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Study under review: Effect of curcumin on nasal symptoms and airflow in patients with perennial allergic rhinitis
Curcumin is the bright yellow compound found in the Indian spice, turmeric. It’s a known anti-inflammatory and anti-oxidant, with some potential therapeutic properties in cancer prevention. Curcumin has been shown to be effective in treating intestinal inflammation, symptoms of arthritic pain, anxiety, and for improving oxidative and inflammatory markers. Additionally, curcumin shows some efficacy in animal models as a treatment for certain types of pancreatic and ovarian cancers, but its effects in humans remain uncertain.
Curcumin has been shown to act upon the immune system, modulating cytokine activity after an allergic response. A recent area of interest has been curcumin’s effect in treating the symptoms of allergic rhinitis (AR, depicted in Figure 1). AR is a secondary condition that results from inflammation of the nasal mucosa, with symptoms including rhinorrhea (runny nose), sneezing, coughing, itching, and general discomfort. In cases of AR, the immune system responds to allergens by releasing histamine and chemical mediators. Downstream effects and comorbidities, however, can be more serious: sinusitis, nasal polyposis, sleep disorders, and a general decreased quality of life are possible complications.
The World Allergy Organization reported in 2013 that more than 40% of patients who have AR suffer from asthma, and more than 80% of patients with asthma have contracted AR. Moreover, 10-30% of adults, and 40% or more children have AR. The condition is most often caused by environmental allergens like pollens, dust mites, molds, and insects. There are several effective and safe treatment options, ranging from simple allergen avoidance, to pharmacotherapies (antihistamines) or immunosuppressive drugs (corticosteroids). Antihistamines work by blocking the effect of released histamine, which is present in high amounts during allergic reactions. While they are effective at controlling many symptoms of AR, they generally have little effect on treating nasal congestion. Corticosteroids act by decreasing inflammatory cells and inhibiting the release of cytokines, thus reducing inflammation of the nasal mucosa, leading to reduction in nasal congestion. Nasal, topical, and oral corticosteroids work similarly in reducing the symptoms of rhinitis, regardless of cause.
As an alternative to these drugs, researchers have been investigating the effects and underlying mechanisms of prolonged curcumin supplementation. One study using a mouse model found that curcumin improved rhinitis symptoms by decreasing a selection of inflammation markers (IGF, TNF-alpha, IL-1b,IL- 6, and IL- 8). Additionally a study using guinea pigs found that curcumin was able to prevent the elevation of inflammatory markers associated with onset AR as well as increase relevant antioxidant levels. Due to curcumin’s potent effect as an anti-inflammatory agent, and its early evidence in animal and in vitro trials, the present study sought to investigate the compound’s efficacy in human subjects as a treatment for the clinical management of AR.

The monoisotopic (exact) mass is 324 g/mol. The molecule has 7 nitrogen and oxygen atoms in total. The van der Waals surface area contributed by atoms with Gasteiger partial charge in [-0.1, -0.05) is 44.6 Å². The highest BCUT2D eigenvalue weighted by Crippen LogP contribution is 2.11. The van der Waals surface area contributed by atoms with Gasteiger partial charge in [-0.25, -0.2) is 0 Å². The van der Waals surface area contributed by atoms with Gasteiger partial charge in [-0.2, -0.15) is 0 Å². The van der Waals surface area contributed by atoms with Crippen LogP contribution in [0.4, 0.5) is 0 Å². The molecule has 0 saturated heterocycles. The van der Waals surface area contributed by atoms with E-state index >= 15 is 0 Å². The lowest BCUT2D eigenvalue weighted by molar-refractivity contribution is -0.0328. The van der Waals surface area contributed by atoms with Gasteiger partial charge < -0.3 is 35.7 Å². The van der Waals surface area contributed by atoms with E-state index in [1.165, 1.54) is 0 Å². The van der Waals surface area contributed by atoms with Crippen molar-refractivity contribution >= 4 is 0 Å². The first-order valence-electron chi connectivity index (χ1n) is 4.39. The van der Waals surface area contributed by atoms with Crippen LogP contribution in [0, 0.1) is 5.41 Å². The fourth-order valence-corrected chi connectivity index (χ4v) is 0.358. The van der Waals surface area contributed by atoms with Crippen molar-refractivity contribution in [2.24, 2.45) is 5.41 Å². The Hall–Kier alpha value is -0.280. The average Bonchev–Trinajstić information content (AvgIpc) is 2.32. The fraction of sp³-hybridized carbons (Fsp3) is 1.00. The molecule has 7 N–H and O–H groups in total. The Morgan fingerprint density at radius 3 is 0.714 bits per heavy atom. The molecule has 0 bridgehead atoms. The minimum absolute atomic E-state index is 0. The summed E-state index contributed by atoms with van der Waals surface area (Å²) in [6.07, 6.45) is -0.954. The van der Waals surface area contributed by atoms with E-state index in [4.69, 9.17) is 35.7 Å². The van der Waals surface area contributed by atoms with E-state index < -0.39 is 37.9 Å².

Earlier research has yielded positive results on curcumin’s efficacy as general anti-inflammatory compound. Several animal trials suggest curcumin may have immunomodulatory effects similar to conventional treatment options like antihistamines and corticosteroids. The present study sought to build upon previous results and investigate the effects of curcumin supplementation as a treatment option for the management of AR in humans.
Other Articles in Issue #26 (December 2016)
Gelatin + vitamin C + exercise = joint benefits?
Exercise can help remodel soft tissue, including the collagen in joint tissue. Researchers already knew that vitamin C and gelatin are involved in collagen formation, and here they are tested along with exercise in a randomized trial.
What happens to diets when you control food quality?
Dieters often control their intake of either carbs or fat. But when dieting, the overall quality of food you eat can also change. Do low-fat and low-carb diet effects differ, even if you control for food quality?
Can diet soda ruin your diet?
Evidence is still quite mixed when it comes to diet soda effects on weight loss (or gain). Observational evidence often contradicts with trial evidence. This study adds to the body of evidence, specifically on those with type 2 diabetes.
Interview: Dr. Taylor Wallace, PhD
Dr. Wallace has done research in a variety of areas, including anthocyanins in plants. Here, we ask him about topics ranging from food additives to supplement side effects.
Cut out FODMAPs, cut out IBS symptoms?
If you have IBS, you know that physicians often lack well-supported dietary recommendations, so new research can be extremely valuable. This study is the first meta-analysis on the low-FODMAP strategy for curbing IBS symptoms
Can probiotics help with Alzheimer’s?
With an aging population, more and more people know someone with Alzheimer’s. As a disease of the brain, symptoms could be helped by supporting an organ that plays directly into brain health: the gut.
Interview: Grant Tinsley, PhD
Remember that neat intermittent fasting study in the previous issue of NERD? We were lucky enough to interview one of the study authors, Grant Tinsley.